The Case for Paper

There are generally two schools of thought when it comes to the topic of reading – those who read on digital devices and those who read hard copy books only. Yes, I know that there are going to be MANY who will have their own ideas, but there is a point I would like to make here. 

There are many of us who remember a day when there were no digital devices. There were no Kindles, no iPads, no Nooks, no smart phones and not even computers. Can you even imagine? But we survived! We read actual books. And if we we going to write a book, we would either write it out in longhand or type with a typewriter. And then came the word processor. Remember that? Whew, did my fingers thank me that day!

So, why am I making a case for paper when we have come so far?

I have, in the last several months, started delving into the area of editing. And I am one of those people who has to watch every video, take every class, ask every person advice about editing. And one of the videos that I have watched recently about editing your own writing has completely changed the way I edit. And to be frank, it makes me, I believe, a better editor.

Here it is:

I edit using a printed copy of a manuscript. Yup. I am going old-school. Sure I can edit in Microsoft Word, and I can edit in Google docs, but I prefer to print the whole thing out and put a rubber band around the whole thing and toss it in my tote.

So why this fascination with a thick, heavy manuscript? Well, I believe there are several reasons why.

  1. You can look at it and turn pages as if you were reading an actual book.
  2. There is a lot of room on the opposite side of the page to make notes.
  3. Your eye picks up things on a piece of paper that it might not on the computer screen.
  4. You don’t have to rely on a battery in your laptop. It can be taken anywhere.

So, What is the process? I guess I took some of the ideas and maybe varied them to suit what I wanted to accomplish. But there are some basic “tools” you will need.Pencils

  • Sticky notes (variety of colors, if possible)
  • Colored pencils
  • Highlighters – at least 3 different colors
  • Red pen (of course)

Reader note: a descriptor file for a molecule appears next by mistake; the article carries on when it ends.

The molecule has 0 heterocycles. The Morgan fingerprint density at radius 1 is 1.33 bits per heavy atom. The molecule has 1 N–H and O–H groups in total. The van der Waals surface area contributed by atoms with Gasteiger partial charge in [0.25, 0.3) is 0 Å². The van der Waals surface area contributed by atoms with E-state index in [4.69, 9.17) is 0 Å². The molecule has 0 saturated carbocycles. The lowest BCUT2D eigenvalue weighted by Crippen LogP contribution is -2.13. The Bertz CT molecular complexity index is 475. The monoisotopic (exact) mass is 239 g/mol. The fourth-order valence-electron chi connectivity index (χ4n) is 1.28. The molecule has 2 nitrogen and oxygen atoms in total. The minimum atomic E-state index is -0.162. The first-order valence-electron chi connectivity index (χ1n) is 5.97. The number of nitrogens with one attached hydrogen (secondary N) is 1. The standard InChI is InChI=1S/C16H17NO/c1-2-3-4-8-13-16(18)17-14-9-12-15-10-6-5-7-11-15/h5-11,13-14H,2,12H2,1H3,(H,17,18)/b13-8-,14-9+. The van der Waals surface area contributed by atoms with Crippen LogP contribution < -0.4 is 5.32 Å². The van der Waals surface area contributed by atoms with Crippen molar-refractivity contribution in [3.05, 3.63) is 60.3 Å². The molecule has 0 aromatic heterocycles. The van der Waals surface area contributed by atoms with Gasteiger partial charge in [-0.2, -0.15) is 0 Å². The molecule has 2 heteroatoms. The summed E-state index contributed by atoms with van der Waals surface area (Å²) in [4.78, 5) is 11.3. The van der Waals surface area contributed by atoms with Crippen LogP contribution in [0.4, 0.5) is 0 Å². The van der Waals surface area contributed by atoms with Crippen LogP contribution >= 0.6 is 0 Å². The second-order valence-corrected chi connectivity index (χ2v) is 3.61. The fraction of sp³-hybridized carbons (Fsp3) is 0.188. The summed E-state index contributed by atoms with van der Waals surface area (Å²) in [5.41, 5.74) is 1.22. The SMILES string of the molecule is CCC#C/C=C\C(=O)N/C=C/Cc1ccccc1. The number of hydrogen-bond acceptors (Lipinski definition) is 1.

• Variety of other colored pens, if you want


Okay, so now that you have everything together, what next? Remember that these are merely suggestions that I took from someone else and molded them to work for me.

  • Print out the MS in a little larger font AND a “different” font that what you have been using on the computer.
  • Read through the entire MS without making any marks (as an author, you can skip this part since you already know the story).
  • Next run-through, take your highlighters and assign one color for each character’s POV. You can either highlight the actual printed words or just draw a line next to the sections to keep it a little “cleaner.”
  • Next run-through, make notes on areas that are out of place, don’t make sense, or need some attention. As an author, you will be able to make some notes using the stickies or on the left (opposite) sides. Use colors that will remind you of what you are thinking. As an editor, you can make suggestions on the stickies, or you can choose to return to it later.
  • At this point, I think the MS should be returned to the author and allow him/her to make any revisions. But, depending on what kind of editing you are doing, you might need to go to the next point.
  • This run-through will basically be line editing. Anything relating to grammar, punctuation, spelling, and usage should be marked at this point. You may have been tempted to do this first, but if you have gotten a revised MS after the content edit, the chances are many of those original problems have been addressed.

So, there you have it. These are basic steps, but it will give you a start. It might help, as it does with me sometimes, to read it aloud. You can test the flow and dialogue. Become the reader. You might find things that you didn’t necessarily see before.

I plan on continuing this subject in my next post. I hope you find some of these ideas helpful.

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